I have several Dutch friends and my girlfriend is Dutch as well. I made quite a few local friends while at university, either from group projects or while working part-time jobs. Dutch people tend to be a bit reserved in the beginning but once you take the first step and get to know them, they can be some of the closest friends you will ever have.

What do you like about Dutch people? What don’t you like?
I really like how honest and friendly Dutch people are. They genuinely want to help and will always share their honest opinion with you. At the same time, this honest and direct approach can be easily mistaken for rudeness. At first I didn’t like the directness and thought it was slightly rude. However, I understood that it’s part of their culture and over time came to appreciate it. Now I actually like the honest and direct approach that Dutch people take because you know exactly what they are thinking – there is no beating around the bush.

What’s your best advice for new expats to make friends?
My best advice for new expats is to not be afraid of putting yourself out there. Make sure to download the Meetup app and join one of the meetup groups that matches your interest. There is a wide range of interests such as sports, dance, reading, language learning, cooking, traveling, etc., and you can join the meetup that is closest to where you live. It is a great way to meet new people (who are also looking to meet new people) and make friends. Since there is mutual interest, you never have to worry about an ice-breaker! Most of the people I know, Dutchies and expats alike, have become my friends from the different football meetup groups I am part of.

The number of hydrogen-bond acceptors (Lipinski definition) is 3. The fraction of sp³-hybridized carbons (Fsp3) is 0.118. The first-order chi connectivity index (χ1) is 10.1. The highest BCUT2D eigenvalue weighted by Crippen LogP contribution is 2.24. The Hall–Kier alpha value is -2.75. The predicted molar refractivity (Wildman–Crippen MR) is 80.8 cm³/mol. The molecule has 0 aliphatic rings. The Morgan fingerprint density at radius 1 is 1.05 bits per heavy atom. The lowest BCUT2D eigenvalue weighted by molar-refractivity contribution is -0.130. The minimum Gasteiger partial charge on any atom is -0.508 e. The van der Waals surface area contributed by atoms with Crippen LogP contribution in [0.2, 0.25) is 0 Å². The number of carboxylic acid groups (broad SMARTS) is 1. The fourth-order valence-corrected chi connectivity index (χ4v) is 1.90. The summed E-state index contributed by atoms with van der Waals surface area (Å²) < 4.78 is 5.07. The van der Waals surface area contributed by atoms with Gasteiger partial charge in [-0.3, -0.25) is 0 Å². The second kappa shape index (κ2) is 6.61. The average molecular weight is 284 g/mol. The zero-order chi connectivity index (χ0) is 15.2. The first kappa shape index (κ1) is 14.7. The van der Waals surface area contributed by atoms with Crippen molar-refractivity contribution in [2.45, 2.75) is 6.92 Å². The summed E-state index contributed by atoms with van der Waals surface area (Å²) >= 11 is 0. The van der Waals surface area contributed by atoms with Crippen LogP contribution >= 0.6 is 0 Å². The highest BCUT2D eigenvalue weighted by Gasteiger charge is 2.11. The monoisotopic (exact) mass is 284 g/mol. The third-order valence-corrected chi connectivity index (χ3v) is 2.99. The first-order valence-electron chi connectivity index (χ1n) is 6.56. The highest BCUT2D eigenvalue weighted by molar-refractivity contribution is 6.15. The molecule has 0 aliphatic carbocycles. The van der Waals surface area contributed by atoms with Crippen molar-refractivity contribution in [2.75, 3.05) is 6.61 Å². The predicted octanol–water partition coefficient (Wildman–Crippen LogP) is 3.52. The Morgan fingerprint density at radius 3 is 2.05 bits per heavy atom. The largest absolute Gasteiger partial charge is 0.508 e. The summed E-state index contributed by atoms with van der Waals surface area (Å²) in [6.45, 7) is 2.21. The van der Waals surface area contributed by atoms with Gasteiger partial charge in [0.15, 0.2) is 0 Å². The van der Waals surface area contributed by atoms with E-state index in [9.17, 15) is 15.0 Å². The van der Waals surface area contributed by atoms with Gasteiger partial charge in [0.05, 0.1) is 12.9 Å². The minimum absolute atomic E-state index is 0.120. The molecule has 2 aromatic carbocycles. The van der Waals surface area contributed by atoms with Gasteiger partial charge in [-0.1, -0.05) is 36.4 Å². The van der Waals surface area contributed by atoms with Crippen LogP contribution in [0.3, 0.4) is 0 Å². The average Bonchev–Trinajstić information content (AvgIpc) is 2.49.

Do you have a favourite restaurant in your city?
Our favourite restaurant in The Hague is the Vegan Pizza Bar located in the heart of the city. They have excellent plant-based pizzas and lasagna options and the staff is really friendly. Would 100% recommend this place! Especially try out their Carbonara pizza which is absoluut heerlijk.

What’s your favourite Dutch store?
It has to be Albert Heijn (one of the biggest supermarket chains in NL). I just love the variety and ease of grocery shopping. Also love the fact that you can stock up on vegetables and beer on the same trip 🙂

What do you like to do on the weekends?
I have quite an active lifestyle so I usually go for a run or walk in the forest. Additionally, I like to spend weekends exploring a new Dutch city. The last time, we took a day trip to Delft and it was wonderful, trying different cafes and restaurants and exploring the city centre on foot.

Who is your favourite Dutch historical, cultural or famous person?
My favourite Dutch person is Johan Cruyff, the legendary Dutch footballer who was, and to date is, one of the most influential people in the sport. He is regarded as one of the greatest players in history and as the greatest Dutch player ever. After his playing career, he turned to professional coaching and became the manager of clubs like Ajax and FC Barcelona. As a FC Barcelona fan myself, I consider Johan Cruyff to be a visionary who completely revolutionized modern football with his tactical philosophy and understanding of the beautiful game.